I’ve always wanted to do this for games. But usually my brain is so fried postgame that its hard for me to come up with things in the hours after. But after a lunch at Mother’s in New Orleans and then a combined 12 hours in airports and airplanes, I was able to come up with some stuff.
This is a blatant rip off of my buddy Kevin Van Valkenburg’s blog post he used to do after Ravens games for the Baltimore Sun.
But lets get to the observations of my addled and less-than-expert mind
1. It will be a struggle to the run the football all season.
Washington’s ground game was nonexistent on Saturday night — 24 carries for 26 yards and about 25 of those yards came in meaningless mop up time. Obviously, the front seven of LSU is really, really good – maybe the best in the country. The Huskies likely won’t face another defense that good, that physical, that deep or that athletic this season. But they will face some good defenses in Oregon, USC, Stanford and others. And they won’t be able to run the football efficiently unless certain things change.
Let’s be clear — running games aren’t built mid-season. It just doesn’t work that way. And it certainly doesn’t work that way with a patchwork offensive line and running backs that simply aren’t as talented as some of the backs UW has had in the past. The inability to run consistently between the tackles will continue to be an issues. At some point, maybe Steve Sarksisian will have to make some adjustments to get a run game that will at least be mediocre.
With the loss of Erik Kohler for probably a month to another dislocated knee, the Huskies will have to make some adjustments at right tackle. Here’s what I would do. I would move center Drew Schaefer (the best of the offensive linemen) to left tackle, where he has worked out at before. Move left tackle Micah Hatchie to right tackle. And then try to find a center, whether that’s moving Colin Tanigawa there, and putting Dexter Charles or Shane Brostek at left guard, or trying Sifo Tufunga at center. The Huskies to have more depth and talent to play guard and up the middle. It’s a drastic change. But it might be necessary.
As for the running back situation, they don’t have a lot of choices. I still think they go with Bishop Sankey. Maybe Erich Wilson II should see a few more snaps, but really he’s a guy that should have been redshirted. The entire running backs corps has to be in question.
Some people are starting to wonder if Sankey can be a featured back. Yes, it’s a small sample size, but he has struggled with generating yards after minimal contact. One thing that might be necessary is for Sarkisian to re-evaluate the types of run plays they want to use – it goes back to that whole “searching for an identity” comment Sarkisian made postgame. I don’t know that if part of that identity can include the “power” and “blast” plays that UW liked to run with Polk. Perhaps more read-option plays might be in order.
Something needs to change in the run game to at least make it acceptable. I don’t know that any results we some from Portland State will be an accurate indicator.
2. The seemingly endless pass rush and the idea of self-preservation is affecting the way Keith Price played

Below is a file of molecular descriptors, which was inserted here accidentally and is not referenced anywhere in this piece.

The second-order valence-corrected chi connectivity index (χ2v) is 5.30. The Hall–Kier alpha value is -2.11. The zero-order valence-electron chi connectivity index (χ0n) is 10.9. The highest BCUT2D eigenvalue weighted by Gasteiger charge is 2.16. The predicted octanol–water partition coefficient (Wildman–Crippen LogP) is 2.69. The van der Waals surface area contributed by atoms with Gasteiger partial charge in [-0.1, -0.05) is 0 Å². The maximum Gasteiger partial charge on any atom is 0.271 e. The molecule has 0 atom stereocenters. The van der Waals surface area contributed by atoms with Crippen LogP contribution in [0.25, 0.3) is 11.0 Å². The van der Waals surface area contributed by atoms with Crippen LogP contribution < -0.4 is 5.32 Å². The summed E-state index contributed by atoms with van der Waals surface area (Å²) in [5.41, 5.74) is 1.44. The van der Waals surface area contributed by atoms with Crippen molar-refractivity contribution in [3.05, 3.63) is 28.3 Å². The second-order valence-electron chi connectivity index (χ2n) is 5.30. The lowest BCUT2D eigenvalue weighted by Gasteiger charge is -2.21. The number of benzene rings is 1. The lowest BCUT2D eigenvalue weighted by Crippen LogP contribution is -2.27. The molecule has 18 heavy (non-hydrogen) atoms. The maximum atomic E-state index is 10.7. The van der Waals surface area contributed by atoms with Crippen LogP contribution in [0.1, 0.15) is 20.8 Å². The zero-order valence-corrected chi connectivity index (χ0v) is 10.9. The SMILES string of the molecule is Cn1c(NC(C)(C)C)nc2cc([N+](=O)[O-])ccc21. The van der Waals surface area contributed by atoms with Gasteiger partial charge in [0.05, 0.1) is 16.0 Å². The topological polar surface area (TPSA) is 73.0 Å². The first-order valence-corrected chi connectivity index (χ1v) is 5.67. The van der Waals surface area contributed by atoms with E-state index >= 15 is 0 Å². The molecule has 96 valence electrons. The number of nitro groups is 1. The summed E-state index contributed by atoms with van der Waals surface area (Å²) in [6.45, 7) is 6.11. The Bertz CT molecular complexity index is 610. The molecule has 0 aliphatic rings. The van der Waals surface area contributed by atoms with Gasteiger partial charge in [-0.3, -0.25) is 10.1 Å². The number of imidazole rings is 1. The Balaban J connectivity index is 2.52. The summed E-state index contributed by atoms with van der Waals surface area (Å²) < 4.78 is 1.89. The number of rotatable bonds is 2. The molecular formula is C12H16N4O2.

How do I know this? He’s admitted as much. Price said after the both the SDSU and LSU games that he’s getting caught up looking and watching for pass rushers instead of keeping his eyes down the field. That’s a problem. He admitted it. Why is this happening? Well for a number of reasons. The first is that the line hasn’t done a great job of protecting him. That’s nothing new. Price should be used to it after last season. Left tackle Micah Hatchie gave up a couple of sacks against LSU – not unexpected. But a couple of plays where he was slow to get out of his stance and failure to recognize a basic protection adjustment should be concerning to the staff.
Another factor is that the Huskies don’t have a ground game (see above) to keep team’s honest. Chris Polk’s mere presence is a key to that. Another reason is that Price is dealing with freshman receivers, who are struggling to get open against press coverage. Say what you want about Jermaine Kearse and Devin Aguilar and their untimely drops, but they knew how to get open against upper level defense.
And then there is the preaching about getting rid of the ball and avoiding big hits. Price knows that he’s the key to not only the entire offense, but the entire season. He knows a serious injury would be catastrophic. So he’s trying to be smart and get rid of the ball in bad situations. That’s a good thing. But he’s struggling with finding the balance of being smart and being aggressive.
3. Thomas Tutogi needs to play more
He’s not as fast or athletic as John Timu or Travis Feeney and he struggles in pass coverage. But Tutogi tackles people. And Timu, while athletic and usually in the right place, still misses tackles or can’t finish them off. Tutogi had a team-high 12 tackles against LSU. Of course, there were times when he looked painfully slow to the football against LSU. But those running backs are slightly faster than what the Huskies will see on a consistent basis – other than Oregon.
Tutogi is 242 pounds and the biggest of all the linebackers. That size could be beneficial when playing Stanford’s Stepfan Taylor and USC’s Silas Redd or any of the other bigger backs in the league. Obviously, he’s not a great fit against teams like Oregon. But teams are going to try and run the football on UW. Why? Because teams have done so with success this season. Having someone that makes tackles is necessary.
Part of the idea of Justin Wilcox’s defense with Danny Shelton up front in the middle is to make it easier for linebackers to make plays in the run game. UW’s linebackers haven’t done that enough on a consistent basis.